By Denis Jjuuko
There has been some excitement albeit muted about the amendment of the retirement benefits act that now allows savers to use half of their savings or retirement benefits as collateral for mortgages. Although I haven’t fully understood why on earth anyone would use their savings as security for a property that already has a land title, some people within the retirement benefits sector seemed excited about it.
Maybe it is a good thing but people have been getting mortgages with the land title as the security. How will the new law change anything? Time will tell.
If the retirement benefits authority wanted to make something that would have significant impact on the housing sector, they would have allowed people to use 50% of their savings/benefits as a direct deposit on a house.
Alternatively, funds like NSSF could use their idle land in places like Temangalo and Lubowa to build houses using 50% of people’s money for those interested. The saver would then get a mortgage to affordably pay the other 50% or even use their other means for those who are still in employment.
NSSF and such other organisations would make a profit to grow people’s savings while at the same time helping their members acquire homes affordably. This would push commercial banks to offer mortgages at affordable rates than the 14-16% on average annual interest they charge today.
But if the government is desirous of making houses affordable in urbanizing areas such as greater Kampala, they would need to seriously work on a few things with roads being the most important. I think greater Kampala has the worst roads among urban areas in Uganda due to neglect but also the volume of traffic.
When did you last see a road in greater Kampala being properly graded? Usually, the authorities simply send in a grader and within weeks, potholes are everywhere. My ancestral village in Buddu has better roads than greater Kampala!
If bitumen standard roads are constructed and well maintained, people would easily live 40-50km away from the Kampala Central Business District (CBD). People have no problem living in Entebbe and working in the Kampala CBD, a distance of approximately 45km simply because there is a proper road even though the faster one is tolled.
In fact, somebody who lives in Entebbe will arrive in Kampala faster than somebody who lives in Buwaate, a distance of just 15km. So other areas not as developed as Entebbe are shunned because of lack of roads.
The majority of Ugandans take years building their houses and for such people, the most difficult part of this process is acquiring land because this requires a huge sum of money as a deposit and usually given a short period to pay up.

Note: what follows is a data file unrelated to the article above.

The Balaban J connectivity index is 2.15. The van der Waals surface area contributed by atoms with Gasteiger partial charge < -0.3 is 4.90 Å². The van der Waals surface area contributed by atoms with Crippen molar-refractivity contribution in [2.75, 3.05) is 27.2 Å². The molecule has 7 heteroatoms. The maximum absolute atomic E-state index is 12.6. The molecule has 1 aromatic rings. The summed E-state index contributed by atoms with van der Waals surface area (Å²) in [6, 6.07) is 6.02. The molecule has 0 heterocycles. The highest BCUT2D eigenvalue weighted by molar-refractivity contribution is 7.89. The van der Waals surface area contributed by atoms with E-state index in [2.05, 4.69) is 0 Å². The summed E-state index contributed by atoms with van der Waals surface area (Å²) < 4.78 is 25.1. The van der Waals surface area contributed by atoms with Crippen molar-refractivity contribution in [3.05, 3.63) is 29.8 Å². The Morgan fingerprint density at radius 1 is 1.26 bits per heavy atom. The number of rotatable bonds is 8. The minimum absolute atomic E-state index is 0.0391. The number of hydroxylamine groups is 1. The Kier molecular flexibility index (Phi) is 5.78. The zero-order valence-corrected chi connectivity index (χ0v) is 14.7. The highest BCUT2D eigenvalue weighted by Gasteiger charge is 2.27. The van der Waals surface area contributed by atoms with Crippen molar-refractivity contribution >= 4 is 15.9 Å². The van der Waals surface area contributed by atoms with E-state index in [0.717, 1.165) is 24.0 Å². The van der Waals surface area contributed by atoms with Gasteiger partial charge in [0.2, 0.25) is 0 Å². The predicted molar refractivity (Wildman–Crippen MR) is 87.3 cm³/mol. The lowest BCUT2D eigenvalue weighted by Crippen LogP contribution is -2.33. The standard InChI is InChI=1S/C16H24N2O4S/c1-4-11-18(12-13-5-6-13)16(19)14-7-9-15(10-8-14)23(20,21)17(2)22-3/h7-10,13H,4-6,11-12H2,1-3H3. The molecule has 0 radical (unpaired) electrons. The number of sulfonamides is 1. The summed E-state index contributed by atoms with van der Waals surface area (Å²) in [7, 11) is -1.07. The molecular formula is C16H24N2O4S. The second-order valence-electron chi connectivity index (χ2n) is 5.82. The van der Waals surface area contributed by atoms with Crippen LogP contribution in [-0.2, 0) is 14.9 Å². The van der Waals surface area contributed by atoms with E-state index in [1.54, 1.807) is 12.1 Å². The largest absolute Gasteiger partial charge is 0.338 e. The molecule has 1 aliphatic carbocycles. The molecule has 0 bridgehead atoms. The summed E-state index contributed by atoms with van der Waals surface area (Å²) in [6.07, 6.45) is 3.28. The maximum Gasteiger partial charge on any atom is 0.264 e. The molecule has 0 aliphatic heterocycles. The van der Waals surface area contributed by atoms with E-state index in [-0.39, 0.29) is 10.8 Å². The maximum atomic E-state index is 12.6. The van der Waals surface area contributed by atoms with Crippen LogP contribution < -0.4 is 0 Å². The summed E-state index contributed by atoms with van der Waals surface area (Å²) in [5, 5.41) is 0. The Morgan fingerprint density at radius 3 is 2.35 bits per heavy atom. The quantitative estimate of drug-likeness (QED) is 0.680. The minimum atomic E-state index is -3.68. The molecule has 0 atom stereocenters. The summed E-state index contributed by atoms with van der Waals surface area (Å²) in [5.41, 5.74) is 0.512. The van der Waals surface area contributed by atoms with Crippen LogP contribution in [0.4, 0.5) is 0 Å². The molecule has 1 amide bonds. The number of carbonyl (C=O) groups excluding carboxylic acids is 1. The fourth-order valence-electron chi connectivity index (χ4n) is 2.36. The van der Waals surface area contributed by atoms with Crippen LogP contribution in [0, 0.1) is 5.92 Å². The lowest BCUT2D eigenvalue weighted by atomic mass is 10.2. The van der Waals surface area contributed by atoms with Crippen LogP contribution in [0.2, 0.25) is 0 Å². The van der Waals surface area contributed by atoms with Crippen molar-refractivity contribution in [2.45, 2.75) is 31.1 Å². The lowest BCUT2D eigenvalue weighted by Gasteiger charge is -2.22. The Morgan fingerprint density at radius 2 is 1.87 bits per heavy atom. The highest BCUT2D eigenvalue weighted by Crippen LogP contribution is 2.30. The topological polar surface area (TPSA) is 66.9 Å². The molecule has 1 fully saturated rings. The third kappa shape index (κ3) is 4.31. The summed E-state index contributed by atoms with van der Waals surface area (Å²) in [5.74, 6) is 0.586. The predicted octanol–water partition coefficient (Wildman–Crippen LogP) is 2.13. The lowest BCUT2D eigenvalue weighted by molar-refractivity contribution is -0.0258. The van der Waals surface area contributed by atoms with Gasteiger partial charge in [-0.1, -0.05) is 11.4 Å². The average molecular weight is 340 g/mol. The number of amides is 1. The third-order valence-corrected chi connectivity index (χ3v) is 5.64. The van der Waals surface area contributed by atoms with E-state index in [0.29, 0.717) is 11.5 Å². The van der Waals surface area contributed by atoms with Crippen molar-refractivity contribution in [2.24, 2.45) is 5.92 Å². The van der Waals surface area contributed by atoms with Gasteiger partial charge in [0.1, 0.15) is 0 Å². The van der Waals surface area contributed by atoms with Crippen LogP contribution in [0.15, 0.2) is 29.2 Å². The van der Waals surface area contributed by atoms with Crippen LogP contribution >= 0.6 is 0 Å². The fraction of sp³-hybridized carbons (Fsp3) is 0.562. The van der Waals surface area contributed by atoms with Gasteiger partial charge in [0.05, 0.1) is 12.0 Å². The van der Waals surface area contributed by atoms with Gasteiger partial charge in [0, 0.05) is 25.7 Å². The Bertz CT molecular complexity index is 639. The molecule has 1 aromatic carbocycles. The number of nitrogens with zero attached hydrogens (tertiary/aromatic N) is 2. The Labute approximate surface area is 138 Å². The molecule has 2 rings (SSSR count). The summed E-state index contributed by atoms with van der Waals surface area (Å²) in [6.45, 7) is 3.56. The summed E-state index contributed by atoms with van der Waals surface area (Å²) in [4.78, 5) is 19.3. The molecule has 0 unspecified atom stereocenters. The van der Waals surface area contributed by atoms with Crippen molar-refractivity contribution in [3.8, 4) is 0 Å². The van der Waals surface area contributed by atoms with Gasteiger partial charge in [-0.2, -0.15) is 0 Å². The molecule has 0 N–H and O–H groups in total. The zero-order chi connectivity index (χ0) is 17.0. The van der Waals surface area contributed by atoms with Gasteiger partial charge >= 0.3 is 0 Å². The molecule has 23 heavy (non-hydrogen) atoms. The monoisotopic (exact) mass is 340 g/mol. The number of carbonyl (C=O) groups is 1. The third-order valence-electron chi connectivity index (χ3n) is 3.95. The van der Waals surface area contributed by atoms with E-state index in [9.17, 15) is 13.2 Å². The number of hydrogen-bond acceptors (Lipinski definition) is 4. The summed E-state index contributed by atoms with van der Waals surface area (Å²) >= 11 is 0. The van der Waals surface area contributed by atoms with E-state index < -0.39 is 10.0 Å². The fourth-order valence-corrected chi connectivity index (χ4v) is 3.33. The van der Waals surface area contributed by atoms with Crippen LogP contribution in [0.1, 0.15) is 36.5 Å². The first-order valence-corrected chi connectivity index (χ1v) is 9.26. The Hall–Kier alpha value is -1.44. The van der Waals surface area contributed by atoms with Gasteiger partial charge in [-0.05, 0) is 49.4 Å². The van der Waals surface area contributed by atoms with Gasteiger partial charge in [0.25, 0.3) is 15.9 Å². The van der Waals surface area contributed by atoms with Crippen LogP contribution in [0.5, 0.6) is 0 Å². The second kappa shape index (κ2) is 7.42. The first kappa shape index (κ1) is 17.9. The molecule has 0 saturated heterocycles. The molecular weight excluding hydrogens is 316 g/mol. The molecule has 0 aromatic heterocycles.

Due to lack of roads, people end up crowding themselves near Kampala where land is unaffordable. A 50x100ft plot in Kira is approximately Shs100m yet in Bombo, 34km from Kampala Road, the same size of land goes for as little as Shs10 million. So, people who should be living in Bombo can’t do so due to a poor road network.
Secondly, there is a need to fix our public transport and make it reliable and affordable. Imagine greater Kampala with a light railway network with buses feeding it, there wouldn’t be much traffic in the city and people wouldn’t spend two hours on average covering just 15km. I would happily live in Mpigi (41km from Kampala CBD) or Lugazi (46km) if there was an affordable transport service. Today, you would need routine counselling to live in Lugazi and work in Kampala.
Services such as electricity and piped water in all these areas would also encourage people to move away from crowded areas near Kampala. But before anyone even thinks of living away from Kampala, water and electricity, or the lack of them, is a constant thought.
The Ministry of Energy and Mineral Development should be fully funded so that electricity is extended to every part of greater Kampala and all urbanizing areas. Incentives could be given for every new connection — such as discounted rates for a year or two for any new connection 45km away from Kampala CBD.
Electric lines should not follow people rather people should fall the electricity. The housing department working with the National Planning Authority and such other agencies can easily map the areas with great potential and inform the responsible organisations to install electricity and water mains.
People would move there and areas will further develop. Other social services such as good public schools and efficient health centres would have impact too.
The writer is a communication and visibility consultant. firstname.lastname@example.org